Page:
However, fact remains that by publishing the document, both the Parliament and the Presidential Commission on Corruption and Asset Recovery has created room for prejudice against the individuals named on the list.

The publication of such a list without informing the majority of the people named in the list is against the spirit of the Constitution of the Maldives in that Article 51 (A) of the Constitution of the Maldives states that “ Everyone charged with an offence has the right to be informed without delay of the specific offence in a language understood by the accused”.

Moreover Article 51(h) states that “ Everyone charged with an offence has the right to be presumed innocent until proven guilty beyond a reasonable doubt.”. By publishing the list of individuals allegedly involved in the case without concrete evidence, the Parliament and the Presidential Commission on Corruption and Asset Recovery has gone against the spirit of democracy and rule of law by portraying the individuals named on the list as guilty unless proven innocent. This is further exacerbated by Parliament Deputy Speaker Eva Abdulla’s calls to remove all the individuals named in the list from their government positions both appointed and elected even if there are no charges against them. This further reinforces the idea that individuals on the list are guilty unless proven innocent.

Furthermore, by publishing the list without any concrete evidence, the Parliament and the Presidential Commission on Corruption and Asset Recovery has essentially violated Article 33 of the Constitution of the Maldives which states that “Everyone has the right to protect one’s reputation and good name.”. The publication of the list has violated the rights of the individuals on the list as their reputation and good name are marked with an allegation of corruption by the Parliament and a Presidential commission regardless of their involvement in the corruption case. A Point reiterated by veteran MP Hon. Qasim Ibrahim who stated that the publication of the list violated the Constitution of the Maldives in that it slanders the good name and reputation of the individuals named in the list without providing any evidence for the allegations made against them.

While the Parliament’s intention on publishing the article remains to be seen, fact remains that doing so could potentially cause more damage to the multiple investigations on going surrounding the MMPRC corruption scandal  and to the individuals named on the list who are yet to be even contacted for information collection regarding the investigation.

The public’s assertion that the publication of the list by the Parliament is nothing more than a political stunt is slowly gaining weight as public frustration overwhelms the social media platforms. President Ibrahim Mohamed Solih has yet again called on to hasten the investigation and prosecute those involved      while the opposition party has cried foul alleging that the list and the report had been doctored by the ruling party. The unprecedented publication of such a list involving the second biggest corruption case in the history of the Maldives has definitely left its mark with the Judiciary left to take a decision on whether such a case with little to no evidence and overwhelming bias and prejudice could be fairly judged.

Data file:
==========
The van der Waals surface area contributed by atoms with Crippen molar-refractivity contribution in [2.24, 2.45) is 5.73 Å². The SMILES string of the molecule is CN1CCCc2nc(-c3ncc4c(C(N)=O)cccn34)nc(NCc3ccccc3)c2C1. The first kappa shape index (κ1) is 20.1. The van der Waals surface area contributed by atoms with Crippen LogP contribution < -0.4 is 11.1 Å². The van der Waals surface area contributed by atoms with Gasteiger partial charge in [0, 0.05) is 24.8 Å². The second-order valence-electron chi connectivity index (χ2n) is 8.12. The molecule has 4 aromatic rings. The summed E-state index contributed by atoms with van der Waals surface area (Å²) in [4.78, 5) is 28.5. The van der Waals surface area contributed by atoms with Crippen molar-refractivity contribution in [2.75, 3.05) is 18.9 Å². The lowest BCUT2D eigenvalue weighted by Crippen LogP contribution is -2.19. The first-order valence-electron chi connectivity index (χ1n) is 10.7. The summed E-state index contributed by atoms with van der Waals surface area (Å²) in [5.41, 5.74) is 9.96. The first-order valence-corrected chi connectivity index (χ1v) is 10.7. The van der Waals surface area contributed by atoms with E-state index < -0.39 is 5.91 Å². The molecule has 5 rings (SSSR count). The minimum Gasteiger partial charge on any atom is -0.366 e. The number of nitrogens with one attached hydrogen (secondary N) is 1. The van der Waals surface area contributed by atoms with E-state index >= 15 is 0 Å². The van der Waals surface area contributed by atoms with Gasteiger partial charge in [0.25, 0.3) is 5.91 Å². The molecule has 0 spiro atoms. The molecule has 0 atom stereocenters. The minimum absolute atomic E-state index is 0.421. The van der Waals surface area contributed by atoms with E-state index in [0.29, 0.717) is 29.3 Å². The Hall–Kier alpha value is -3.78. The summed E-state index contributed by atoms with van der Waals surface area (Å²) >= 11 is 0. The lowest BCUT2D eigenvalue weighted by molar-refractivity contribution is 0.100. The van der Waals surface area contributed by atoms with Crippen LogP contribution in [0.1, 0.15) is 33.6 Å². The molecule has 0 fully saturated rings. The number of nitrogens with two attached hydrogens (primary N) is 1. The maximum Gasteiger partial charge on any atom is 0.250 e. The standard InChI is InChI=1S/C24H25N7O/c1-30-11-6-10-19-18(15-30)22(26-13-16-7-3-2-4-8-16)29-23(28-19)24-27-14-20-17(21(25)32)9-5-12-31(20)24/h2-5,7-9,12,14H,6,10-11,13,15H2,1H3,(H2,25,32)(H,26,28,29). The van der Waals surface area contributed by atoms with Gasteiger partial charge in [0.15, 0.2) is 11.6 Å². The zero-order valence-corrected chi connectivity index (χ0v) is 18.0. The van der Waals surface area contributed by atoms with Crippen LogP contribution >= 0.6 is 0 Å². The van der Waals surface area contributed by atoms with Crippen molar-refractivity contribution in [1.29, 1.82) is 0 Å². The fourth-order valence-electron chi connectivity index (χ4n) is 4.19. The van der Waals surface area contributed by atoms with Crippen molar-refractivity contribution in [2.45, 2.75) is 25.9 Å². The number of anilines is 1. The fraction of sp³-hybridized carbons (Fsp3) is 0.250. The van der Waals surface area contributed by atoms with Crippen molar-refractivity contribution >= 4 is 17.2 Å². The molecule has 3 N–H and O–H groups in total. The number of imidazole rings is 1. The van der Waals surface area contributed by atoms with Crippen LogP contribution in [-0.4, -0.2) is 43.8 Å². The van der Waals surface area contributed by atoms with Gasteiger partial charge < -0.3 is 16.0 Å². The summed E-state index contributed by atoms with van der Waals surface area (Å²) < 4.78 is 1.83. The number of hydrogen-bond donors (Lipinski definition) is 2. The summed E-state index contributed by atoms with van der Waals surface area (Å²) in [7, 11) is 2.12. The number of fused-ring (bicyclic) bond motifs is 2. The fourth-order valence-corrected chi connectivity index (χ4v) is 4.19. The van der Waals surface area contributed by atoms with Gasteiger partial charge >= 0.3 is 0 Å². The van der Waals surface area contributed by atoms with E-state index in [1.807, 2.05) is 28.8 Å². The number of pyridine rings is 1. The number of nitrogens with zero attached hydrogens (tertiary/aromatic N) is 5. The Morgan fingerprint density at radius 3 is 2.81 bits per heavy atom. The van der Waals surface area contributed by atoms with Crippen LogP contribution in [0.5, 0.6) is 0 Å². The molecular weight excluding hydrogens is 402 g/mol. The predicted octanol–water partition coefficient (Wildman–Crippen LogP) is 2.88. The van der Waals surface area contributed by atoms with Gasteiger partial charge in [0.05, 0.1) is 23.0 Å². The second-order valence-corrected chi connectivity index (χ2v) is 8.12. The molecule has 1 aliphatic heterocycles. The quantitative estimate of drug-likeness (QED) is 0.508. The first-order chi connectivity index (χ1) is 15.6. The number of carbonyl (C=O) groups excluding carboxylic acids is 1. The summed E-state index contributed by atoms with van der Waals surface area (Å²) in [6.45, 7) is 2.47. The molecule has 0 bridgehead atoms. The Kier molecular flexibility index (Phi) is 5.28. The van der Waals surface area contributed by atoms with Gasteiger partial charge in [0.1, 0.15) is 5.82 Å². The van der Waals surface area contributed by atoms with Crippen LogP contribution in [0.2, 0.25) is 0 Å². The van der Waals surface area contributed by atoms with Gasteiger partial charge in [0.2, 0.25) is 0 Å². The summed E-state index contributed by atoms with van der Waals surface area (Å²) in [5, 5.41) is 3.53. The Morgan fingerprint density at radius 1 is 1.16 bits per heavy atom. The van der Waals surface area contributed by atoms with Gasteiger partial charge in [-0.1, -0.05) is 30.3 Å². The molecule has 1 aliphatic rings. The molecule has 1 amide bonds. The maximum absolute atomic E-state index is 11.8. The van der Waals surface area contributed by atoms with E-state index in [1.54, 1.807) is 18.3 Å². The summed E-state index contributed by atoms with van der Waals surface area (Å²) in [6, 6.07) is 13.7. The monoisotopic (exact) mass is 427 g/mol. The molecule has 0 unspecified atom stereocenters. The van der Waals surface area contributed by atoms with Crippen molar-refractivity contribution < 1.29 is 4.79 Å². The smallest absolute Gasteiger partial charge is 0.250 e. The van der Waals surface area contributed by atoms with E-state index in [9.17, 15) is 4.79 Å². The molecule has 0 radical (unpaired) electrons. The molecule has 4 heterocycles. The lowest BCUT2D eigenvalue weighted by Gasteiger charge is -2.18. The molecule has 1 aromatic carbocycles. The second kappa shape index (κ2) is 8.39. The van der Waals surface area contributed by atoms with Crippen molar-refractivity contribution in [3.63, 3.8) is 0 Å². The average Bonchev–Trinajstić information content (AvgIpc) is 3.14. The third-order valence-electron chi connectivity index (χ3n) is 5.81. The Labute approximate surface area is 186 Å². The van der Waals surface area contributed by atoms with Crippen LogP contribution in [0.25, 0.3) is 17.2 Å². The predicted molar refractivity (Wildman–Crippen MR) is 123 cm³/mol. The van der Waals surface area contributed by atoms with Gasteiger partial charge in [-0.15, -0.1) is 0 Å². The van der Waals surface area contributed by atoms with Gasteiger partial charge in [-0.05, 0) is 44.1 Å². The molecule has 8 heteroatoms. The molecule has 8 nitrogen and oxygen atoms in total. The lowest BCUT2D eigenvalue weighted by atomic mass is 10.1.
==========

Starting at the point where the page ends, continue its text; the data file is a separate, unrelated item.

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Leaked documents show India refused to withdraw military personnel and helicopters from the Maldives even after their Visa’s expired.

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Allegations that Indian influence in the Maldives has been one of the most debated topics in the Maldives. Accusation that India has influenced the last Presidential Election and the current administration is a common topic for political debates. However, a series of documents has been leaked by a local news showing communication between the Maldives Foreign Ministry and the Indian High Commission during the previous administration. The documents show the Government of Maldives requesting the Indian High Commission to withdraw their Helicopter stationed in the Maldives. The documents cement the allegations by the public that India has been increasingly overstepping on the sovereignty of the Maldives.

Below is a timeline of the events, first published in Dhivehi language on “Dhiyares News”.

In a letter dated 22nd April 2018, the Government of Maldives informed the Indian High commission on its decision to return the Helicopter being operated from Addu city by the end of June 2018.  While the letter maintain diplomatic composure, based on the events that took place, it is evident that there was tension between the two parties.

A second letter was sent on 06th May 2018. In the second letter, the Government of Maldives informed the Indian High Commission that the agreement for the helicopter operated out of Laamu atoll had expired on 01st may 2018, and requested its withdrawal by the end of June 2018.

And on 10th June, an additional letter was sent to Indian High Commission. This letter acted as a reminder on the order to withdraw the Indian helicopters and their military personnel by the end of June 2018. It also requested the Indian High Commission to provide a schedule of withdrawal.

The Indian high Commission in Maldives replied with their own letter on 25th June 2018. In their letter, the Indian high Commission stated that Indian government would require “more time” to examine the order to withdraw by the Government of Maldives.